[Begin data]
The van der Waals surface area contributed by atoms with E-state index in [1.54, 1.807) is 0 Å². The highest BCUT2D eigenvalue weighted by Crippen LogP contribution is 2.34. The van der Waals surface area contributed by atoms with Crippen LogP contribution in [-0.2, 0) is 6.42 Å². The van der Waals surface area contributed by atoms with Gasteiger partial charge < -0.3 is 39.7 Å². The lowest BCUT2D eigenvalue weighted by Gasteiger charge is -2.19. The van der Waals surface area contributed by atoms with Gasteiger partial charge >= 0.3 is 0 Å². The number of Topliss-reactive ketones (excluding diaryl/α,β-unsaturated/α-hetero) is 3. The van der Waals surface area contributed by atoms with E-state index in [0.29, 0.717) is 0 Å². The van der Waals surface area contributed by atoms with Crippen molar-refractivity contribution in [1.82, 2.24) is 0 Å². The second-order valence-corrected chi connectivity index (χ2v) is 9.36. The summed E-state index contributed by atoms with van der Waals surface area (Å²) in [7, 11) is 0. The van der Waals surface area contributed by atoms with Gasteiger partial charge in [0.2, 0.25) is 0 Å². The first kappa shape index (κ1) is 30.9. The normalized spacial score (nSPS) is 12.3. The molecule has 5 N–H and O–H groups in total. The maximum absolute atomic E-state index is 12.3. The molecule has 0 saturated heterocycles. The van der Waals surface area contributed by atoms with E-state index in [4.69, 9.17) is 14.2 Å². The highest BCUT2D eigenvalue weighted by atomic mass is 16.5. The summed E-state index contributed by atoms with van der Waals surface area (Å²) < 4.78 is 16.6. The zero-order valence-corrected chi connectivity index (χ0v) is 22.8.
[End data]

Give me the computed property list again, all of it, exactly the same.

The van der Waals surface area contributed by atoms with E-state index in [1.54, 1.807) is 0 Å². The highest BCUT2D eigenvalue weighted by Crippen LogP contribution is 2.34. The van der Waals surface area contributed by atoms with Crippen LogP contribution in [-0.2, 0) is 6.42 Å². The van der Waals surface area contributed by atoms with Gasteiger partial charge < -0.3 is 39.7 Å². The lowest BCUT2D eigenvalue weighted by Gasteiger charge is -2.19. The van der Waals surface area contributed by atoms with Gasteiger partial charge >= 0.3 is 0 Å². The number of Topliss-reactive ketones (excluding diaryl/α,β-unsaturated/α-hetero) is 3. The van der Waals surface area contributed by atoms with E-state index in [0.29, 0.717) is 0 Å². The van der Waals surface area contributed by atoms with Crippen molar-refractivity contribution in [1.82, 2.24) is 0 Å². The second-order valence-corrected chi connectivity index (χ2v) is 9.36. The summed E-state index contributed by atoms with van der Waals surface area (Å²) in [7, 11) is 0. The van der Waals surface area contributed by atoms with Gasteiger partial charge in [0.2, 0.25) is 0 Å². The first kappa shape index (κ1) is 30.9. The normalized spacial score (nSPS) is 12.3. The molecule has 5 N–H and O–H groups in total. The maximum absolute atomic E-state index is 12.3. The molecule has 0 saturated heterocycles. The van der Waals surface area contributed by atoms with E-state index in [4.69, 9.17) is 14.2 Å². The highest BCUT2D eigenvalue weighted by atomic mass is 16.5. The summed E-state index contributed by atoms with van der Waals surface area (Å²) < 4.78 is 16.6. The zero-order valence-corrected chi connectivity index (χ0v) is 22.8.